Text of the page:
Jonathan Tittler
Rutgers University – Camden, USA


This article takes two representatives stories by leading criollista writers, “El hombre muerto” by Horacio Quiroga and “La epopeya de Moñi” by Mariano Latorre, and re-reads them through the politically charged lens of ecological criticism. After contextualizing the study by explaining the etymologies of “ecology” and “ecological criticism” and proposing an alternative strategy of reading called “reading for the setting,” the article focuses on the shifting and delicate textual interplay in the stories between the human and the natural, finding both striking similarities and telling differences. Because of their abiding concern and respect for the earth’s larger picture, both texts are characterized as proto-ecological. The article concludes by considering some limitations of ecological criticism —simplistic moralization, exclusive concern for theme at the expense of form, blindness to the playfulness of literature— and proposes means by which to overcome those limitations.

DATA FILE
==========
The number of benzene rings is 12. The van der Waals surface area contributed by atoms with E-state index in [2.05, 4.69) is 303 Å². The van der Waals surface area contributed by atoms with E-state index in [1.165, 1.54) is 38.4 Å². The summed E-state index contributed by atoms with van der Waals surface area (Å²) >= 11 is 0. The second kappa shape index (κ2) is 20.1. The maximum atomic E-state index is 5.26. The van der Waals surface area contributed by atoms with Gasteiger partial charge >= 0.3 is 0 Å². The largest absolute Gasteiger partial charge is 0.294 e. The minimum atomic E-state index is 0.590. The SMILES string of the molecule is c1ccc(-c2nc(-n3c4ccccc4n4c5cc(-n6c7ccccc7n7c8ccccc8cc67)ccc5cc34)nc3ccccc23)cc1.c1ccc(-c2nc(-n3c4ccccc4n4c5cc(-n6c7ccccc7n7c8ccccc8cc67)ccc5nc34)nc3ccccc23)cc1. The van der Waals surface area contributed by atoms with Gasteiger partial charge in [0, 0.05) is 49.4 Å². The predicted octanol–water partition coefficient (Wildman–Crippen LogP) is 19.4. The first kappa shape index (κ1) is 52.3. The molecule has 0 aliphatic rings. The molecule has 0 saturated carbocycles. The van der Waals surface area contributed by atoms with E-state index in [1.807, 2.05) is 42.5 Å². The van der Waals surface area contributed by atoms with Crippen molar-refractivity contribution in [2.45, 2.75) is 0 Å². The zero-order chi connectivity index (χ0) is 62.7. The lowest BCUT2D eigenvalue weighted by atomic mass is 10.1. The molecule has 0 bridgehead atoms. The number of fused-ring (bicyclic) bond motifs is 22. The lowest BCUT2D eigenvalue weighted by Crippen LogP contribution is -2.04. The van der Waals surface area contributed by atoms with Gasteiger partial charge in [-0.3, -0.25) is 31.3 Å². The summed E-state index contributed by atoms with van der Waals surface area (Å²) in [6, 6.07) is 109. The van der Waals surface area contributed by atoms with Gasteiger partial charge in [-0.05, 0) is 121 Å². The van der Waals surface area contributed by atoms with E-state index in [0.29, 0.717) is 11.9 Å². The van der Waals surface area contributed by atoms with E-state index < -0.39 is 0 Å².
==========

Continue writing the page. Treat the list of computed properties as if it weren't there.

Keywords: criollismo, ecological criticism, environment, regionalism, re-reading, reading for the setting.